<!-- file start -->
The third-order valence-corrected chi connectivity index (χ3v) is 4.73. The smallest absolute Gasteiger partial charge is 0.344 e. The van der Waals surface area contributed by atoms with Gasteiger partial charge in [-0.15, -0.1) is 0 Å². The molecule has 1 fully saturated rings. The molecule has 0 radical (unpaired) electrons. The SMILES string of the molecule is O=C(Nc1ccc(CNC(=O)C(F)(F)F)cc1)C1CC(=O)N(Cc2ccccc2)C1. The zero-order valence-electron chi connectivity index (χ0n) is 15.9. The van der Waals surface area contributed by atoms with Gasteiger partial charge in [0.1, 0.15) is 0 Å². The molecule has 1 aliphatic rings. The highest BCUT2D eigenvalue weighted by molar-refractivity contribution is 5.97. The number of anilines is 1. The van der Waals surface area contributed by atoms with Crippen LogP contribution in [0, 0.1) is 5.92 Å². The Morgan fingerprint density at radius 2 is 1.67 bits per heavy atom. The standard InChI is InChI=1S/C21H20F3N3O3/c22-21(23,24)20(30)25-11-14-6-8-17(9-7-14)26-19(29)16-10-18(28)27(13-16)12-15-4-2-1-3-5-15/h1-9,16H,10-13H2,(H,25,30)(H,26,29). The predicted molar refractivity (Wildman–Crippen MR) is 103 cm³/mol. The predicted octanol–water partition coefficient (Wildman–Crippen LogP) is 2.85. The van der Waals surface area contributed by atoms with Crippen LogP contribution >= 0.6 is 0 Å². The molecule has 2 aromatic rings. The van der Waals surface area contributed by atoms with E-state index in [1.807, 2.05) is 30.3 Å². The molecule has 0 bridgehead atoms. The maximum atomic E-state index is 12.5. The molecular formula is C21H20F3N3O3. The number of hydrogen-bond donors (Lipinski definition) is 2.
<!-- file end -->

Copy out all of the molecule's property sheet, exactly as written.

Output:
The third-order valence-corrected chi connectivity index (χ3v) is 4.73. The smallest absolute Gasteiger partial charge is 0.344 e. The van der Waals surface area contributed by atoms with Gasteiger partial charge in [-0.15, -0.1) is 0 Å². The molecule has 1 fully saturated rings. The molecule has 0 radical (unpaired) electrons. The SMILES string of the molecule is O=C(Nc1ccc(CNC(=O)C(F)(F)F)cc1)C1CC(=O)N(Cc2ccccc2)C1. The zero-order valence-electron chi connectivity index (χ0n) is 15.9. The van der Waals surface area contributed by atoms with Gasteiger partial charge in [0.1, 0.15) is 0 Å². The molecule has 1 aliphatic rings. The highest BCUT2D eigenvalue weighted by molar-refractivity contribution is 5.97. The number of anilines is 1. The van der Waals surface area contributed by atoms with Crippen LogP contribution in [0, 0.1) is 5.92 Å². The Morgan fingerprint density at radius 2 is 1.67 bits per heavy atom. The standard InChI is InChI=1S/C21H20F3N3O3/c22-21(23,24)20(30)25-11-14-6-8-17(9-7-14)26-19(29)16-10-18(28)27(13-16)12-15-4-2-1-3-5-15/h1-9,16H,10-13H2,(H,25,30)(H,26,29). The predicted molar refractivity (Wildman–Crippen MR) is 103 cm³/mol. The predicted octanol–water partition coefficient (Wildman–Crippen LogP) is 2.85. The van der Waals surface area contributed by atoms with Crippen LogP contribution >= 0.6 is 0 Å². The molecule has 2 aromatic rings. The van der Waals surface area contributed by atoms with E-state index in [1.807, 2.05) is 30.3 Å². The molecule has 0 bridgehead atoms. The maximum atomic E-state index is 12.5. The molecular formula is C21H20F3N3O3. The number of hydrogen-bond donors (Lipinski definition) is 2.